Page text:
Welcome to Intern Insights, a series of blog posts from 596 Acres’ 2017 summer interns!

Hi, I’m Tim, an intern with 596 Acres this summer. I’m also a graduate student at The New School studying Theories of Urban Practice, and an active member (and compost turner!) of a community garden in Brooklyn to which 596 Acres has provided invaluable organizing and legal support.

My time this summer is being spent continuing the work 596 Acres has begun; identifying places and spaces within the city that could be made available for community-controlled public infrastructure. Founding Director Paula Z. Segal does a great job of explaining it here (; by utilizing public records, the open-source mapping technology of Oasis and Google Maps, and on-the-ground experience, we are creating not only a map, but a network that anyone can join, to both defend existing spaces from becoming luxury housing and creating a more socially and ecologically just city.

While I was working last week at an outside day job, completely unrelated to my work with land reclamation or community gardens, I overheard two coworkers have a conversation about wanting to join a community garden. I came over to listen, and they had already pulled up the Living Lots NYC page, where neighbors of theirs in Rockaway, Queens, were organizing a garden. While still a small triangle of soil, there was contact information with folks my coworkers had never met. My coworker said that she walks her dog past this lot every day, thinking about what she could plant, but the time and energy involved were too intimidating to accomplish on her own. Suddenly, with allies the task became feasible, and new relationships with our neighbors have been formed.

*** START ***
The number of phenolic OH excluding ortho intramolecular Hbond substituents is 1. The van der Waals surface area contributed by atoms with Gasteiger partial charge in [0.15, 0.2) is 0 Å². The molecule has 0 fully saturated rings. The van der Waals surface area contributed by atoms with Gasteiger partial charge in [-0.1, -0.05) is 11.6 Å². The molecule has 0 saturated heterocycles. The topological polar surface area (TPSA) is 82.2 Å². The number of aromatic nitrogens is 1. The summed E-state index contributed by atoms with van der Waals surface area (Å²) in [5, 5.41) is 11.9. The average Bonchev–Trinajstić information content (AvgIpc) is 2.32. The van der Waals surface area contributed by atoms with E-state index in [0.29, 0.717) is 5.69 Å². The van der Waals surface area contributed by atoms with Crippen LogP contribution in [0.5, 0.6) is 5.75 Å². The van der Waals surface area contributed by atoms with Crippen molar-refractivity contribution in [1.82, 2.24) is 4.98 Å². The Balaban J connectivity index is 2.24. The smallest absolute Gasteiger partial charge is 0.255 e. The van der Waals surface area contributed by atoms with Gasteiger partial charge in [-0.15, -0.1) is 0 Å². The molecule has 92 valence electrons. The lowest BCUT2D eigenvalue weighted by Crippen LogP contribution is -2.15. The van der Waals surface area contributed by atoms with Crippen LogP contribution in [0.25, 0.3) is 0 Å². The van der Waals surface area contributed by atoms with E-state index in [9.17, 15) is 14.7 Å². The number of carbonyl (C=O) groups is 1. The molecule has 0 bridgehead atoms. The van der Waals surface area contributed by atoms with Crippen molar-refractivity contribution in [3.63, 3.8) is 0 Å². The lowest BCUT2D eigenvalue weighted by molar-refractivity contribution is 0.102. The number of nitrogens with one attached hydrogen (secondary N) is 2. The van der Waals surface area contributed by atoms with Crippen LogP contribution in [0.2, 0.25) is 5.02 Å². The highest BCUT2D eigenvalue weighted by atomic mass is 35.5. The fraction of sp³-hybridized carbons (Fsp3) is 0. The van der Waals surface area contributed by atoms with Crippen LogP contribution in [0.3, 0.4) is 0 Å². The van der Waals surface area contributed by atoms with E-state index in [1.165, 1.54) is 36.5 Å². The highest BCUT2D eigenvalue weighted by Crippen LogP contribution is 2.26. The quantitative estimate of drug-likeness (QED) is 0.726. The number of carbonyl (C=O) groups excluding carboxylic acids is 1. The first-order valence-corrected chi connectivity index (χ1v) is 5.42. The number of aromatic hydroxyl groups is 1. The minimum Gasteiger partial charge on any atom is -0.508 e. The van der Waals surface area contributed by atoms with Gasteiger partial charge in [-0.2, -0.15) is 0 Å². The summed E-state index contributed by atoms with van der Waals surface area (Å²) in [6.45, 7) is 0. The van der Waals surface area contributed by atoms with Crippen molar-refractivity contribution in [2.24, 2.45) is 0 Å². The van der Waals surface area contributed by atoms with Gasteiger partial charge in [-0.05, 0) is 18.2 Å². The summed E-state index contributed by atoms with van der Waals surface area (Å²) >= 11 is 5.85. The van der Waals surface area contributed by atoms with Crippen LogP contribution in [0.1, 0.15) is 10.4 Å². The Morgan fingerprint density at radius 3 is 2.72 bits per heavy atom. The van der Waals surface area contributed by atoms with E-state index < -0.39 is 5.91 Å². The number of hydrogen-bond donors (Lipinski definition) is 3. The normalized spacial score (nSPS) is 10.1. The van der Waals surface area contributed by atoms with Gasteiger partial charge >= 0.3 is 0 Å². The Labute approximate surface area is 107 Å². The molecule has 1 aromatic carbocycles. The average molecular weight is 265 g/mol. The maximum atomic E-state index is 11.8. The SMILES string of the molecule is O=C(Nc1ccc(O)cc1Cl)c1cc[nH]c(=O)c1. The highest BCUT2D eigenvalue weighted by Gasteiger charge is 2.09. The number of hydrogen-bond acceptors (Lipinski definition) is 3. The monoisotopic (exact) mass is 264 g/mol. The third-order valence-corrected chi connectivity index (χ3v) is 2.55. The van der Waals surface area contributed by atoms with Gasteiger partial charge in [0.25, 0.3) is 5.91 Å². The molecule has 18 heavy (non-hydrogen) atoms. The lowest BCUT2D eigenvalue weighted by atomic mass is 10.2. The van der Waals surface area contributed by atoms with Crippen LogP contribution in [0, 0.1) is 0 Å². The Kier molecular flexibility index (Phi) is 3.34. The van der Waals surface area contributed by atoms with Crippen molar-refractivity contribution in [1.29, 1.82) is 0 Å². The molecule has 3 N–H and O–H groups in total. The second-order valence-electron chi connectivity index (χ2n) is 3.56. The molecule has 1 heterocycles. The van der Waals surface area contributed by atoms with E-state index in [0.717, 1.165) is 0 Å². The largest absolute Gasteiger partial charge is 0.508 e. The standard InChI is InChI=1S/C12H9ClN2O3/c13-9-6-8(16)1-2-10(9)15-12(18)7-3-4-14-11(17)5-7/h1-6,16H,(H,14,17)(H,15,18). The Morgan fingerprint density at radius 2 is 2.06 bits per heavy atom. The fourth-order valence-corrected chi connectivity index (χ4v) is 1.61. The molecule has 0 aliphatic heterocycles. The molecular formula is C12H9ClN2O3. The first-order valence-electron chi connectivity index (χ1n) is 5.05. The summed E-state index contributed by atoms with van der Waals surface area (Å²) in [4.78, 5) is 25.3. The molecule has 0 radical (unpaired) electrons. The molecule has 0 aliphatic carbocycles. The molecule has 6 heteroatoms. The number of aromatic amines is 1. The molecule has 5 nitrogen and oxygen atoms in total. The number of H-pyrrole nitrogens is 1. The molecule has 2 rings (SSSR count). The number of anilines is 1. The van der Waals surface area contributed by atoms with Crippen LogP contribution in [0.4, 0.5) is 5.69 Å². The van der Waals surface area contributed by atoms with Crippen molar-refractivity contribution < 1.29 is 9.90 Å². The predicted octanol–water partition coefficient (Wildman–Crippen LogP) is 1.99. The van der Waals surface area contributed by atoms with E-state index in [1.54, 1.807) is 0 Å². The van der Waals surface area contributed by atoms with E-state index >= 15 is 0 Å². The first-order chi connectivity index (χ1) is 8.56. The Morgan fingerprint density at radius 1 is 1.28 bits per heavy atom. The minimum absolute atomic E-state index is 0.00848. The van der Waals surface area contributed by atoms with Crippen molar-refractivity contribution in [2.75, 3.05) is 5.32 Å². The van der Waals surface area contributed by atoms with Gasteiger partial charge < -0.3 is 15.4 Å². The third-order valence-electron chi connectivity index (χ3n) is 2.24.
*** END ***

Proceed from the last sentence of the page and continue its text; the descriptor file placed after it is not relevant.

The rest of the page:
In a city and society where individualism and self-made entrepreneurship are celebrated and elevated to almost mythical status, we might forget the power everyone possess. Activism and community-making are not done solely by tireless individuals – although I can assure you, 596 Acres and the organizations they collaborate with seem entirely composed of tireless individuals – but also by the contributions of the many, by uniting neighbors, coworkers, and residents. In the chaotic and diverse collage of New York City, our shared humanity must work together to fight against corruption, navigate legal and bureaucratic complexity, and secure our right to safe, livable, equal, and healthy communities.

If you’re interested in the step-by-step instructions of how to join us in mapping vacant public buildings in parks throughout the five boroughs, anyone with a computer can follow these steps ( Stay tuned for more updates from myself and other interns.

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Tim Nottage, Groundtruther

Tim is a designer and aspiring urbanist from Oakland, California. He is passionate about making equitable and resilient communities. He also creates interactive sculpture, builds scenery for theatre and film, and writes. He is a graduate student in Theories of Urban Practice at Parsons, The New School.

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